In conclusion, GEMSTONE-301 is the first phase III trial in China to evaluate an anti-PD-L1 mAb as consolidation therapy for unresectable stage III NSCLC that does not have disease progression following chemoradiotherapy. It will provide robust evidence of ability of chemoradiotherapy to enhance antitumor immune response and offer valuable insight into the potential role of CS1001 in patients with Stage III NSCLC. Most importantly, for the first time, it will generate clinical data on how anti-PD-L1 mAb works in patients who receive definitive sequential chemoradiotherapy.
Funding: The trial is being supported by CStone Pharmaceuticals (Su Zhou) Co., Ltd. and National Key R&D Program of China (Grant No. 2016YFC1303800).
Reporting Checklist: The authors have completed the SPIRIT reporting checklist. Available at http://dx.doi.org/10.21037/tlcr-20-608
Conflicts of Interest: All authors have completed the ICMJE uniform disclosure form (available at http://dx.doi.org/10.21037/tlcr-20-608). QZ reports honorary from AstraZeneca and Roche, outside the submitted work; Dr. YLW reports personal fees from AstraZeneca, grants and personal fees from BMS, personal fees from Boehringer Ingelheim, personal fees from Eli Lilly, personal fees from MSD, grants and personal fees from Pfizer, grants and personal fees from Roche, outside the submitted work. The other authors have no conflicts of interest to declare.
Ethical Statement: The authors are accountable for all aspects of the work in ensuring that questions related to the accuracy or integrity of any part of the work are appropriately investigated and resolved. The study was conducted in accordance with the Declaration of Helsinki (as revised in 2013). The study protocol and informed consent documents were approved by the ethical committees of the participating institutions, and informed consent was obtained from all patients.
Sponsor Statement: CStone Pharmaceuticals will carefully fulfill the duties of sponsors according to ethics principles in Declaration of Helsinki, Good Clinical Practice and applicable regulatory requirements during the study, and be responsible for the initiating, submitting, organizing, sponsoring and monitoring this clinical study. Treatments that the investigator considers necessary for a subject’s welfare may be administered except for the prohibited therapies. Subjects with serious adverse events during the clinical study will be provided with active intervention and the corresponding treatment expense will be covered by sponsor according to applicable national regulatory requirements. Adequate financial compensation will be offered to subjects who experience damage confirmed to be consequence of investigational product-induced serious adverse effect.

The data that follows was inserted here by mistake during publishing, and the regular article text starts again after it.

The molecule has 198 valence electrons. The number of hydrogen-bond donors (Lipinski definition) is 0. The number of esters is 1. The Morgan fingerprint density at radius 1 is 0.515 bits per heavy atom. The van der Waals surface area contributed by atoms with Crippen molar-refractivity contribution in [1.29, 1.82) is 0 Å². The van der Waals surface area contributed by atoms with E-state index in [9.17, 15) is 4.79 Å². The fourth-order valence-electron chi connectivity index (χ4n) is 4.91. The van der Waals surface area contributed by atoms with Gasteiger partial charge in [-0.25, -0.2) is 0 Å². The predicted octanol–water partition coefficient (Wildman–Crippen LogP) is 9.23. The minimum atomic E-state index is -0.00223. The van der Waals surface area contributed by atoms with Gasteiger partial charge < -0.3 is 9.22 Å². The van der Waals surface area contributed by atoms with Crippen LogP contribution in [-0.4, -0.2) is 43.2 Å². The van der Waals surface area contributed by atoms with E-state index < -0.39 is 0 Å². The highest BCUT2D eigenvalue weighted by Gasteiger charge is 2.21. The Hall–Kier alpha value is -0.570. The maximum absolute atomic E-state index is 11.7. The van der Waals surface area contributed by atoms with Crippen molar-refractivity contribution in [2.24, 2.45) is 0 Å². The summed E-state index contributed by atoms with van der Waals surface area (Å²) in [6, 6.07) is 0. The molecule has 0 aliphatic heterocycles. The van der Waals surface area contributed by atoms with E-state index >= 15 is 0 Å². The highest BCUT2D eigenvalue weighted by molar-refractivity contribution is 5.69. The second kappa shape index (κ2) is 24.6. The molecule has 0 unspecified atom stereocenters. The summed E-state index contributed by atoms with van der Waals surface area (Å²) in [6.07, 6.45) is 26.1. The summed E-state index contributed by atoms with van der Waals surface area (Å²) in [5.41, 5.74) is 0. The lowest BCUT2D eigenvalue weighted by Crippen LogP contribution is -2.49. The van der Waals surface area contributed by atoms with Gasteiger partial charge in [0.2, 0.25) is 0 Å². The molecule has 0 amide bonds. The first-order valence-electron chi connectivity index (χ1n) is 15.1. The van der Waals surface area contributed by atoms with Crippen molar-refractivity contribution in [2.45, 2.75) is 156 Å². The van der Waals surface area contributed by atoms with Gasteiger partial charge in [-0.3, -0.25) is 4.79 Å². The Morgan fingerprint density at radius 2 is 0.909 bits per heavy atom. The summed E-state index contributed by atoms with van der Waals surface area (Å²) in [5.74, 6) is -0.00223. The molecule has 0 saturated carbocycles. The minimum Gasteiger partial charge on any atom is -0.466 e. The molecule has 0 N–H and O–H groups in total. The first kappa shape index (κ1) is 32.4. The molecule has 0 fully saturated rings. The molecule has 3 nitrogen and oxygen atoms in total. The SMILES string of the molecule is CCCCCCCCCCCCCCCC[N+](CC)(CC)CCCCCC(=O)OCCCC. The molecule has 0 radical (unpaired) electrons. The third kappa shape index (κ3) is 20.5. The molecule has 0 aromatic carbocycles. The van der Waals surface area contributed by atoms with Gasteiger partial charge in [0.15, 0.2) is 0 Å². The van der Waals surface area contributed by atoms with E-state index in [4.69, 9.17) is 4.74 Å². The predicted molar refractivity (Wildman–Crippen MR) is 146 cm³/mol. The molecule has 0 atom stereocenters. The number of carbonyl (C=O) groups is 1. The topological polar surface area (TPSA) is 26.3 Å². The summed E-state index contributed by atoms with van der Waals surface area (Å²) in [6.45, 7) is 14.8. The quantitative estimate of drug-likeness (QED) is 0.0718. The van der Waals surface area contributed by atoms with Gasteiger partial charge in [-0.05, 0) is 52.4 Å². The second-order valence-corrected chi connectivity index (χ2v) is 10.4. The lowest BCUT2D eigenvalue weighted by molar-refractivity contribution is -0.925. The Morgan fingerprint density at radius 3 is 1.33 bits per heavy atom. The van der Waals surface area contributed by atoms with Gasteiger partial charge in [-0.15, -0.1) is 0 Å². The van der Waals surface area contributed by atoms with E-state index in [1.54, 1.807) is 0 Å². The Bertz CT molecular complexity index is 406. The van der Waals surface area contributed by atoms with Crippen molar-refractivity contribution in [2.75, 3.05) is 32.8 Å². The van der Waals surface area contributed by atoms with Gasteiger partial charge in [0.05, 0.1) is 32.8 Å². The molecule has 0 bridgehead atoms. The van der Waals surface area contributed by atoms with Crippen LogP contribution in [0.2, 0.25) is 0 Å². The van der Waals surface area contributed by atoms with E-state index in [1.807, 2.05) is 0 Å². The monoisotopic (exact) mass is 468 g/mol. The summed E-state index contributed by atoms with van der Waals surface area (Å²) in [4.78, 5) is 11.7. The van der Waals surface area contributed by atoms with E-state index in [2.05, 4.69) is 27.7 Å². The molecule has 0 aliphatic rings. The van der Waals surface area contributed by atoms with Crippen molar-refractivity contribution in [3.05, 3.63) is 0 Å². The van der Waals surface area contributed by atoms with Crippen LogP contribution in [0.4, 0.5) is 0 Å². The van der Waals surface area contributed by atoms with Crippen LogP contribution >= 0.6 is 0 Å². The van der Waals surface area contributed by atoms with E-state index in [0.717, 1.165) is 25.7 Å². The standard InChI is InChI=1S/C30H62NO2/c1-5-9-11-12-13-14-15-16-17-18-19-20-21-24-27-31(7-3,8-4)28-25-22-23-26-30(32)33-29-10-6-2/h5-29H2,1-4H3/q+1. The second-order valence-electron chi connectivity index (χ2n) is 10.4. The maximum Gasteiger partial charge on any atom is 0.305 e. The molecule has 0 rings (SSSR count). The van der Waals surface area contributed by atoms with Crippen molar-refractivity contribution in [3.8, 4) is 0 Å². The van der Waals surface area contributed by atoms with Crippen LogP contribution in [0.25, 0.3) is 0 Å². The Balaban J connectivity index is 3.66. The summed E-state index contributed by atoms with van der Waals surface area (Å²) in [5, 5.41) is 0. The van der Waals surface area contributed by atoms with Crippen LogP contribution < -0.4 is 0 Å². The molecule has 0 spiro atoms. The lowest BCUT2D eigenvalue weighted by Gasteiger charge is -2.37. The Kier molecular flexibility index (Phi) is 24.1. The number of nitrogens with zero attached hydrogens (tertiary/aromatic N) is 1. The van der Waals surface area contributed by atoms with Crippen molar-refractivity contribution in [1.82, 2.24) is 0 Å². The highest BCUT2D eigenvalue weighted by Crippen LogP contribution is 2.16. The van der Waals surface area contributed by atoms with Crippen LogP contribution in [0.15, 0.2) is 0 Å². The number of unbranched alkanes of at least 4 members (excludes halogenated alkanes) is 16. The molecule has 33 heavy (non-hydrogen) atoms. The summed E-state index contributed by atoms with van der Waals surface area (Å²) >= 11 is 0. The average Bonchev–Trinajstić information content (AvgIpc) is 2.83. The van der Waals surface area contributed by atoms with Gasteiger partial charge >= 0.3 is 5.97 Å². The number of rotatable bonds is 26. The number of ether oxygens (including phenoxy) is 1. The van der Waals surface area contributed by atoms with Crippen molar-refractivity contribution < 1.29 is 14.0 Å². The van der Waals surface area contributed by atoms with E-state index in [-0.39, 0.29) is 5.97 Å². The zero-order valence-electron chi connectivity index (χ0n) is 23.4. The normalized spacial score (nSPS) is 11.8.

Trial Statement: Under the general Principle of Declaration of Helsinki, Good Clinical Practice and applicable regulatory requirements, the developments and amendments of the protocol, all protocol related process and dissemination of the study results will follow CStone Standard Operating Procedure and applicable regulatory authority requirements. The data will be collected and validated as defined in the Data Management Plan. Adverse events and medical/ surgical history will be coded using the most current version of Medical Dictionary for Regulatory Activities. Medications will be coded using the World Health Organization Drug Dictionary. The data analysis will be performed following statistical analysis plan. Authorized representatives may perform audits to examine all study related activities. The authorship guidance of International Committee of Medical Journal Editors (ICMJE) is followed to guide authorship and publication principle of trial readout.
Open Access Statement: This is an Open Access article distributed in accordance with the Creative Commons Attribution-NonCommercial-NoDerivs 4.0 International License (CC BY-NC-ND 4.0), which permits the non-commercial replication and distribution of the article with the strict proviso that no changes or edits are made and the original work is properly cited (including links to both the formal publication through the relevant DOI and the license). See: https://creativecommons.org/licenses/by-nc-nd/4.0/.